Practical Effects of Poor Decisions

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“Experience, wrote Frederic Bastiat, teaches us effectually, but brutally. It makes us aware of the all the effects of an action, by causing us to feel them; and we cannot fail to finish by knowing that fire burns, if we have burned ourselves”. The Greek drama of the last months has led me to reflect on our own experience with the crises of the seventies to the nineties and my conclusion is less benign that what I had anticipated.   

We tend to congratulate ourselves on the fiscal health that the government enjoys, at least until a few years ago. After decades of poor management, excessive spending and a growing debt, the country finally achieved breaking with the piling of recurring crises and, although it has not attained high growth rates of the economy, at least there are no sudden ups and downs in the currency exchange rate or in prices, at least ones  directly attributable to internal factors.

Thus, while far from being perfect, our fiscal situation is infinitely better than that of innumerable countries, beginning with many of the developed nations. In contrast with the latter, our risk of overstepping ourselves entails causing a crisis in the balance of payments and fiscal accounts, with devastating consequences for employment and stability. It is for that reason that, from 1994, the greater part of the political establishment acceded to not being able to put fiscal equilibrium at risk.

This that we learned the hard way is something that various European countries lost sight of when they entered into the European Monetary System. On being part of the euro,  bucountries with weak institutions like Greece, Italy, Portugal and Spain achieved German interest rates with Mediterranean comportments. That is, they appeared to be enjoying the privilege of those who were elevating their productivity in systematic fashion, without having to work like they do. Two decades later, the costs have just become evident: the southern countries, such as Greece, have accumulated enormous debts but are trapped in the monetary system that made the lustfulness possible.

The Greek crisis has made me reflect on how it was that we achieved steering the fiscal accounts to a happy ending. The Greeks affirm that they have reduced their expenses, adjusted some salaries and improved the productivity of their economy; while that adjustment has been infinitely less grand than the similar one taken on by other European economies in distress, in absolute terms it has been ludicrous. The conclusion I’ve come to is that what has permitted us to procure fiscal adjustment in Mexico was the combination of two things: a group of technocrats with mental clarity about what had to be achieved (the condition sine qua non), but also a devaluation. It was the sum of these two elements that allowed for the adjustment. At least to date, none of these two is present in Greece.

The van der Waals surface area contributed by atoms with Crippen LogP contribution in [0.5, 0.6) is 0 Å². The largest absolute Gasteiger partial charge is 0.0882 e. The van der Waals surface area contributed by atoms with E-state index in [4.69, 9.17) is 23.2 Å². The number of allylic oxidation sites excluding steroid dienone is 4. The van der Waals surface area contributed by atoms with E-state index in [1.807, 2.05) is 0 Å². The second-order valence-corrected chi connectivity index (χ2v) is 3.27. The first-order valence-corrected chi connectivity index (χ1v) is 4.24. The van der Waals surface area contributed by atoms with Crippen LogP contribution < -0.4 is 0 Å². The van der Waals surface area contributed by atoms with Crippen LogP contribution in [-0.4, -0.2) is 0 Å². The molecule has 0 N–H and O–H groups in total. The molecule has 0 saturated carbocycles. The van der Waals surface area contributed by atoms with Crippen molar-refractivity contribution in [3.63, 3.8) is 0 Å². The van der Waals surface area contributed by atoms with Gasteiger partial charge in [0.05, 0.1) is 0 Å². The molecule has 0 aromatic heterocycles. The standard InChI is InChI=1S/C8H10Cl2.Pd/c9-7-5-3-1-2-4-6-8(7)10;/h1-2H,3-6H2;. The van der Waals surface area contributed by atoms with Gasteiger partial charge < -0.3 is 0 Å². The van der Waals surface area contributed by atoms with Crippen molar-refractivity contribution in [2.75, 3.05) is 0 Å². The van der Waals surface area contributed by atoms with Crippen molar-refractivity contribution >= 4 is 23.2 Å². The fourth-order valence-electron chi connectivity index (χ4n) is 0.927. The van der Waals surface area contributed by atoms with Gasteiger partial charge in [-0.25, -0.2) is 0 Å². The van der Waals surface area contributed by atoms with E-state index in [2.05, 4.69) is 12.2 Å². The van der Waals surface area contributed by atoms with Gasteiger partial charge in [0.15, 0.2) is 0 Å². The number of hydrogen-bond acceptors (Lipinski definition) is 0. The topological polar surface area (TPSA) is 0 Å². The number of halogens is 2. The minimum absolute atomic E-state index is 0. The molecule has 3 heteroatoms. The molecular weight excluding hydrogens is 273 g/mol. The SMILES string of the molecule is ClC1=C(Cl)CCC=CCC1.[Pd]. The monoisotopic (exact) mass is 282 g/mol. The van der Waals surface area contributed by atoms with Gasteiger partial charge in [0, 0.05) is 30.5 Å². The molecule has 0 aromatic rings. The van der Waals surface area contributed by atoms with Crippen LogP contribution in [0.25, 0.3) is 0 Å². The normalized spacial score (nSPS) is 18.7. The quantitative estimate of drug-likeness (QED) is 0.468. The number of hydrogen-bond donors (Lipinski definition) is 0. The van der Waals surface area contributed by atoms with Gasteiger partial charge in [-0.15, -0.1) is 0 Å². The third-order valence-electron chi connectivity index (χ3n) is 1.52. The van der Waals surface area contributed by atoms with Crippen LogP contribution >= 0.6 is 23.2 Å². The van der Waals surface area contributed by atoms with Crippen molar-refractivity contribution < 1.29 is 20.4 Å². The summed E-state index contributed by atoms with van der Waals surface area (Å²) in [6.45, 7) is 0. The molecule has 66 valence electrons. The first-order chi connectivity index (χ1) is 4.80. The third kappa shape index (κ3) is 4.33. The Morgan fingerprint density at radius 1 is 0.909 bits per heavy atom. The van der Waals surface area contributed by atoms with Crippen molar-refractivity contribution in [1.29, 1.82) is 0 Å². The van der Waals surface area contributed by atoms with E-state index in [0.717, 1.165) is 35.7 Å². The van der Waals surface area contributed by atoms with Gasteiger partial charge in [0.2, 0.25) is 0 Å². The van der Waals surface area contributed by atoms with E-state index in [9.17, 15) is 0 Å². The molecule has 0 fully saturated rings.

Let us begin at the beginning, why is it a devaluation. What is visible about devaluation is the change in the relative value of one currency in terms of another. However, the immediate consequence is that all profits denominated in the devaluated currency depreciate, that is, salaries, pensions and fringe benefits possess, of a sudden, a new (lower) value. The Mexican devaluations from the seventies to the nineties, all caused by poor financial and fiscal management, implied an immediate adjustment of the internal costs. In this manner, while there were many difficult decisions that the authorities were required to make in budgetary matters in those years, a great part of the adjustment occurred due to the very fact of the devaluation itself, not because the government had fought with the unions, businesses or bureaucrats. The devaluation made their job easy, something impossible for Greece within the euro.   

For the Mexican technocrats who had to deal with the devaluations,  the problem was acting in order to avoid internal prices from increasing rapidly, assigning scarce resources for the greatest economic benefit they could supply and dealing with the debt in foreign currency that multiplied without warning.

The problem of Greece is two-fold: first, on being within the euro it has not way of depreciating the value of its liabilities in order to begin to recover; but, second, on exiting the euro, it would need a technocratic team –which the current government plainly lacks- to convert the devaluation into an opportunity. Otherwise, Greece would end up in an even worse crisis. I never imagined viewing devaluations as a salvation, but Greece requires one.



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Luis Rubio

Luis Rubio

He is a contributing editor of Reforma and his analyses and opinions often appear in major newspapers and journals in Mexico, the US and Europe (New York Times, Wall Street Journal, Financial Times, International Herald Tribune, Los Angeles Times, Washington Post, National Public Radio).